• SOMWAR This is very well known… unlike Colwell its on the list because it has a ratio that is significant Ratio – an action founded on invasion of privacy should not be struck as disclosing no reasonable cause of action Facts are significant because they make it a pure information privacy case – about an allegedly unlawful collection of credit history information Information privacy protection doesn’t fit under the traditional was in which courts have protected privacy… -privacy related wrongs to property are protected in nuisance and the misappropriate ion of personality -privacy related violations of the person - harassment. assault -harm to reputation as a kind of privacy violation - defamation -collection of information doesn’t fit into any of these nicely -no doubt Madam Justice Stinson’s judgement was about information… talked about need for regulation of collection, access and dissemination of information in the information -said it strongly. .the time has come to recognize invasion of privacy as a tort in its own right -the clarity of the pronouncement and its currency that makes Somwar authoritative -go back you’ll see superior court cases that say the opposite -Don’t have great law on how to plead -reasonable expectation of privacy -violated -violated intentionally -violated without justification -no consent -no purpose based in public interest -no other justification at law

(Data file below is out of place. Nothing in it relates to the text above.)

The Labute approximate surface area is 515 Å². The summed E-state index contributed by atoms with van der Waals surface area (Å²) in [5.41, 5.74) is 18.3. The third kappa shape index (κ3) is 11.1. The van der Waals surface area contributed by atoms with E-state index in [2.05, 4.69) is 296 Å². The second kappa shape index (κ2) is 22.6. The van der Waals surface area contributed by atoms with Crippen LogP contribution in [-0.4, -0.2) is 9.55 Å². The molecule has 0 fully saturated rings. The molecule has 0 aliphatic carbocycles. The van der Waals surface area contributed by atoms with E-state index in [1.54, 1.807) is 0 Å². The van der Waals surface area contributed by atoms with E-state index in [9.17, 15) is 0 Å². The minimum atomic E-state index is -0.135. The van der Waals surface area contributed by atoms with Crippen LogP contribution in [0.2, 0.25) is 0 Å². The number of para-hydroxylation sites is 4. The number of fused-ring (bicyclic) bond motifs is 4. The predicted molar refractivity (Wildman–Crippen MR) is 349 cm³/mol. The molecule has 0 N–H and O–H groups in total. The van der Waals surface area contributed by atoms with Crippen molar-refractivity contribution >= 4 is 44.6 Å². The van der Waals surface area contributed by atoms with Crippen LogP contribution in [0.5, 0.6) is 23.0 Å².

• -last one is a bit of cheater -evidence case -How many of you also practice in labour -Know that some arbitrators… have excluded evidence on the basis that it was obtained in breach of a privacy right -This case says pretty strongly that, in a court of the answer is no… -Traditional view… explained in the Sopinka evidence text as the inclusionary rule of evidence… how it is obtained does not affect its probative value… illegality should not upset the truth seeking function of the court… the only exception to this (aside from the Charter) is derived from the law of privilege… which is a very conservative doctrine (National Post case from a month a go) -leave you with a couple of caveats on alternative remedies -gets more interesting… simple case and make it -Add a privacy claim to the SOC -Ask for relief from deemed undertaking to file PIPEDA complaint -Last bullet is a little misleading -If a document is private and privileged… one option is to move to get it back -Ashburton motion or injunction (from English case Ashburton v. Pape) -One form of remedy you can seek if you inadvertently disclose privileged information and an opposing party won’t give it back… other ways of seeking a remedy